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The Badger Herald

Independent Student Newspaper Since 1969

The Badger Herald

Independent Student Newspaper Since 1969

The Badger Herald


Executive order impacts students, faculty, researchers on campus, forcing many to speak out

University continues support for 115 UW community members possibly implicated by travel ban
Michael Lim

Standing in front of a crowd of 200, Zahiah Hammad introduced the ways President Donald Trump’s executive order on immigration impacts her life, her family and her friends.

Hammad, a University of Wisconsin freshman studying political science and journalism, is the daughter of two Palestinian immigrants, both of whom moved to the U.S. to create a better life. She said she speaks for undocumented immigrants and her friends who are unable to visit their home countries in fear they might never be able to come back.

“The America we live in today has been overpowered by a man who doesn’t believe in my rights as a citizen because of the scarf I choose to wear, the beliefs I choose to follow and the life I choose to live,” Hammad said.

Michael Lim/The Badger Herald

When Trump issued his executive order on immigration almost two weeks ago, people throughout the U.S. spoke out, both praising and condemning the decision. The executive order, which primarily focuses on seven Muslim-majority countries, suspends entry of all refugees for 120 days and blocks entry completely for citizens from Iran, Iraq, Libya, Somalia, Sudan, Syria and Yemen for 90 days.

Across Wisconsin and the country, legislators, students and community members have diligently voiced their concern or support for the order. As of Feb. 2, the U.S. Customs and Border Protection has recommended 1,222 people be denied from boarding.

The university takes a stance

At UW, officials reported the order directly affected 115 students, faculty and staff.

Chancellor Rebecca Blank said in a statement the university adds its voice to the Association of American Universities, Association of Public and Land Grant Universities and other peer institutions asking for Trump to reconsider the executive order.

Trump executive order impacts at least 88 in UW community

Blank said the executive order impacts real people on campus who have an integral role in providing a world-class education.

“We understand and share the commitment to protect our country and keep Americans safe,” Blank said. “At the same time, the [UW] administration must ensure its policy does not keep out those who have good reasons to travel.”

“The America we live in today has been overpowered by a man who doesn’t believe in my rights as a citizen because of the scarf I choose to wear, the beliefs I choose to follow and the life I choose to live.”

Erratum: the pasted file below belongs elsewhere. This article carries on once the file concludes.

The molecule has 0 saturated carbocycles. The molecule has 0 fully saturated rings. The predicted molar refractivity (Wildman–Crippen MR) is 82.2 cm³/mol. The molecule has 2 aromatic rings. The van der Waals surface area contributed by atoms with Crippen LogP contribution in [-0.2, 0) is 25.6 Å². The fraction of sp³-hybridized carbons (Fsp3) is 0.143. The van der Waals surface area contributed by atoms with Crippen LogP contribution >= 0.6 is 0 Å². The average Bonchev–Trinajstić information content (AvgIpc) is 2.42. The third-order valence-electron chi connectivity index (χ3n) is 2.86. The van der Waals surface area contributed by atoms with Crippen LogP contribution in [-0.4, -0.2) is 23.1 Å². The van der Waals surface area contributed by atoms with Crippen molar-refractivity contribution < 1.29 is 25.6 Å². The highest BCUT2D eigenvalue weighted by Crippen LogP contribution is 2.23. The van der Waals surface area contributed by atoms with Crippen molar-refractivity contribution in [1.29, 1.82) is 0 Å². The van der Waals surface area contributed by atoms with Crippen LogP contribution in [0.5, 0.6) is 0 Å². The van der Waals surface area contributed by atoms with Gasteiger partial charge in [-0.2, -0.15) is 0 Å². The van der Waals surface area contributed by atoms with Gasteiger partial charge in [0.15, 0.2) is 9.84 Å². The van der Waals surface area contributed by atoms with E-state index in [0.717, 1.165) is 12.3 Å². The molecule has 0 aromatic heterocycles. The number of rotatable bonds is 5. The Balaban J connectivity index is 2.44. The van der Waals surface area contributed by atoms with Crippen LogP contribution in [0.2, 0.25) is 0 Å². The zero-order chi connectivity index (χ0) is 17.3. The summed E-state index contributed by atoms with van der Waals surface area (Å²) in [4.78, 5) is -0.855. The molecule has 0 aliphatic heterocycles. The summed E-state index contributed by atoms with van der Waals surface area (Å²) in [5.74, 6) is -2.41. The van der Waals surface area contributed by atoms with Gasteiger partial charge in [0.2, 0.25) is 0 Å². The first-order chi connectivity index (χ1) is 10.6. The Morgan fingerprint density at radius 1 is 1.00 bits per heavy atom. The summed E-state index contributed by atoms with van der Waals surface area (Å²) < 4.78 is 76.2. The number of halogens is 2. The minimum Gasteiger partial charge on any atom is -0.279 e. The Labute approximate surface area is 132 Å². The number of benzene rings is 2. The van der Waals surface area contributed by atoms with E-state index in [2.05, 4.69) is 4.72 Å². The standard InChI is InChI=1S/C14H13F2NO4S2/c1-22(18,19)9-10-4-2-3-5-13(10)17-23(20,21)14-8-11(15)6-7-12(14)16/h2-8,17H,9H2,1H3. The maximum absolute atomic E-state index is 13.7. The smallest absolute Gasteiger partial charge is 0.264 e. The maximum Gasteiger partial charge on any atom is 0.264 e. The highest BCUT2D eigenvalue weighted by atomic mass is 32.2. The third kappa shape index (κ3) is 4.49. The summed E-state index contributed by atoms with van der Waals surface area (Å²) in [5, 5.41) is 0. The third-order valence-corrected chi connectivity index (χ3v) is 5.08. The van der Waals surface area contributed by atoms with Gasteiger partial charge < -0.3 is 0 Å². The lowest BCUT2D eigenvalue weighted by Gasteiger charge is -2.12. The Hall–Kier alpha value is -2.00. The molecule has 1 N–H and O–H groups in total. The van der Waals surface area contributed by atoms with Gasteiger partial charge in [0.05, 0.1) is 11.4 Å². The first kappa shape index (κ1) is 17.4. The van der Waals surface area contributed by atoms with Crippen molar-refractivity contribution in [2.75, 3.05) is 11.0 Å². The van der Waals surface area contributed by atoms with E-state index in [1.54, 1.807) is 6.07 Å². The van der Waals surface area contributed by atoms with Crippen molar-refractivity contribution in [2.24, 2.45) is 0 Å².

According to the U.S. Customs and Border Protection, college students holding F1, J1 or M1 visas currently have their visas provisionally revoked as part of the executive order. Those who are in the U.S. already are not impacted by the order, but individuals out of the country will not be allowed back because of a lack of travel documents.

UW spokesperson Meredith McGlone said the university is not aware of any UW students, faculty or staff who have been barred from returning to the country.

After the news of the executive order, Joshua Moon Johnson, UW assistant dean of students, sent an email to members of the UW community who could be impacted. His recommendation was to not travel outside of the U.S.

“I recognize that this might be a challenging and confusing time … you are an important part of our community, and we want to make sure you feel welcomed during this uncertain moment,” Johnson said.

McGlone said International Students Services is currently available to help students with questions and International Faculty and Staff Services can assist faculty and staff. Both offices are sharing information, answering questions, providing guidance and referring people to other helpful resources.

Students, researchers worry about future in U.S.

Shabnam Lotfi, a local immigration lawyer, said the ban has caused turmoil among travelling scholars, UW researchers and students across the country.

Lotfi, a daughter of Iranian immigrants, said by witnessing her parents’ experiences, she learned what it meant to leave a home country and start a new life somewhere else. She saw the impact bad government and bad politics could have on people’s lives, which inspired her to go to law school.

Before the ban, Lotfi said she primarily focused on helping people get green cards, but now she has started working as an advocate.

“I’ve had people call me that are British green card holders that have lived here for five, 10 years.”

Lotfi helped organize the group Advocates United, which connects people impacted by the executive order. Five thousand people joined in the two days after the group’s start — a week later, the number doubled. Lotfi said she has been getting calls almost nonstop since Trump signed the executive order.